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Drawn to Life is a collection of lectures from long-time Disney animator Walt Stanchfield. He has worked for Disney since the 1950s.

There are two volumes, each with over 400 pages. The reason for two volumes is probably to make the books easier to handle. Both are on gesture and life drawing, even though the cover art might suggest otherwise, especially the one with the lion. You can start reading from any book and any lecture. The order isn't important.

There are plenty of essays in the books. Each is a lesson relating to drawing and animation. It can be tangent drawings, creating believable characters, learning to observe, understanding gestures, etc. There are tips on almost anything relating to drawing. Loose and sketchy sketches serves as examples to the lessons.

These books are more thinking than drawing technique books. For example, the lessons are not about how to draw perspective, the lessons are about how to use perspective. You can view sample pages for volume one and volume two on to get an idea.

The books represent a tremendous wealth of information and insight into drawing, animation and observation. After all, Walt Stanchfield has more than 50 years of experience in animation.

This book is recommended to those who are into animation and drawing.

There are more pictures of the book on my blog. Just visit my Amazon profile for the link.
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on March 5, 2015
If you've already read Volume 1 of this massive two-part publishing venture (I've reviewed it elsewhere on, then you'll know what to expect. This is more of the same from the old Disney master, and despite a lot of repetition it's still a fascinating'and very helpful'read for anyone involved in drawing or animation. Stanchfield keeps coming at life drawing from as many different angles as he can think of, but the heart of his approach is still to get his students to render the essential gesture of a given pose, exaggerate it and clarify it, and tie it to a specific narrative. All great for Disney-style animation. The many, many examples of 'suggested' corrections of his students' drawings are very useful to examine carefully. The only thing that starts to chafe here, perhaps, is not the repetition (integral to life drawing practice in any case), but the unquestioning allegiance to Disney's corporate goals and methods -- it all begins to seem a bit cult-like. After a while you start to wonder if the author's aim of finding the most effective visual means to communicate to the masses in the most unambiguous way possible may have the effect of excluding more challenging, innovative or intellectually ambitious approaches to drawing and animation ... but maybe that's too much to ask!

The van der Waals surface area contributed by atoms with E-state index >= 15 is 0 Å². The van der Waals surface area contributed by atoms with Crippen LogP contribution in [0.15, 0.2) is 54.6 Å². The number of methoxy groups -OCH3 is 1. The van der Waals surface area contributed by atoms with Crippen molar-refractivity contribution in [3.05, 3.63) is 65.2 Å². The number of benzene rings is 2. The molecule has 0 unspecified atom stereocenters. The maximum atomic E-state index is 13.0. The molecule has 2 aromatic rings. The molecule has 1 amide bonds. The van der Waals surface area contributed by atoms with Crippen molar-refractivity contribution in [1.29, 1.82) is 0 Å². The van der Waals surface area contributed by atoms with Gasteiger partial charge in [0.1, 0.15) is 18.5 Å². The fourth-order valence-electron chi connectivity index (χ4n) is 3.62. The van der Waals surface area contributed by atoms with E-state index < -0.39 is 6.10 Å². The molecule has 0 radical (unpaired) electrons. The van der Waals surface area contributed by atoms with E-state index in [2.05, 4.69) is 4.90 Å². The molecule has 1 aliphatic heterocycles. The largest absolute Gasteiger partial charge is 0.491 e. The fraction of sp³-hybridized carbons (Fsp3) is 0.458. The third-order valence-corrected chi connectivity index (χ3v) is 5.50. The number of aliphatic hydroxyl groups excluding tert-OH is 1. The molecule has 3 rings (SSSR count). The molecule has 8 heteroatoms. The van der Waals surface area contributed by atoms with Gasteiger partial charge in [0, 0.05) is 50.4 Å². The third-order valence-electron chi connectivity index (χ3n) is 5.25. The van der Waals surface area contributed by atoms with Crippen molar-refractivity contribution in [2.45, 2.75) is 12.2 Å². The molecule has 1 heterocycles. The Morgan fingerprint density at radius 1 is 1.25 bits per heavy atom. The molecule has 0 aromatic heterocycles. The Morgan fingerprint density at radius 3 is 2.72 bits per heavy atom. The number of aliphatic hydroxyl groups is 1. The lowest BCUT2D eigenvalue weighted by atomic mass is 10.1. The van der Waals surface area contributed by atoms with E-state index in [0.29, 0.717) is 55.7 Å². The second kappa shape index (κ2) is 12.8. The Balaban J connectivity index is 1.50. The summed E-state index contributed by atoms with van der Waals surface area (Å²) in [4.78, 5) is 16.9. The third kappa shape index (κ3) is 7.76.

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on November 30, 2011
If you are going to purchase only one book about drawing--you can't!--because, you must get Drawn to Life Volume One and Volume Two.

These books are a collection of handouts by one of the greatest drawing teachers in the world, Master: Walt Stanchfield, a man hired to teach the superb artists at the Walt Disney Feature Animation Studios at the time of the golden age of classical animation (including such wonderful films as "'The Little Mermaid'" and "'The Lion King'").

Not only are these very instructional books a fun read, but the handouts are written in such a way that you feel the benevolent Master Stanchfield standing over your shoulder, encouraging you to succeed in your artistic endeavours.

These books differ from all other books I have ever read on drawing instruction, because you get to see a student's drawing and the Master's correction drawing side by side. In my opinion, that is the only way an artist can learn: visually! A teacher standing in front of a class talking about art theory, even drawing perfect drawings, always left me slightly confused. I would draw, I would sense that my drawing is not quite right, but I never knew: why? There was the essential visual communication missing in such a lesson. Not so in these books. You have a student's drawing right next to the Master's drawing allowing you to make a comparison. The difference is astounding. Looking at a student's drawing, I would think--It looks fine to me.--, until I saw the slight (Yes: slight!) correction the Master made.

I can go on and on praising these books, but I do not care to waste more of my time, or yours. If you want your drawings (or paintings) to have life: GET THESE BOOKS and start drawing the way you always wanted to.
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on May 9, 2009
Drawn to Life: 20 Golden Years of Disney Master Classes Volume 1 and 2 are an absolute must have for any person interested in animation. Very in depth information to help with drawing problems, character development; everything that makes a Disney animated film sparkle with life. Easy to read and hundreds of illustrations. As an animation student, I have learned many things not taught in college. I would highly recommend both of these books for your permanent collection.
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on May 28, 2014
These are classic books. Well worth the investment, in his opinion. We finally decided that he was wearing out the library copies!
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on August 9, 2009
This book has all the essentials and explains them very nicely to make you understand. I would recommend this book.
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on June 9, 2016
This pair of books is amazing. So much information. Love these books.
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on February 6, 2016
a good text to have
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on July 15, 2016
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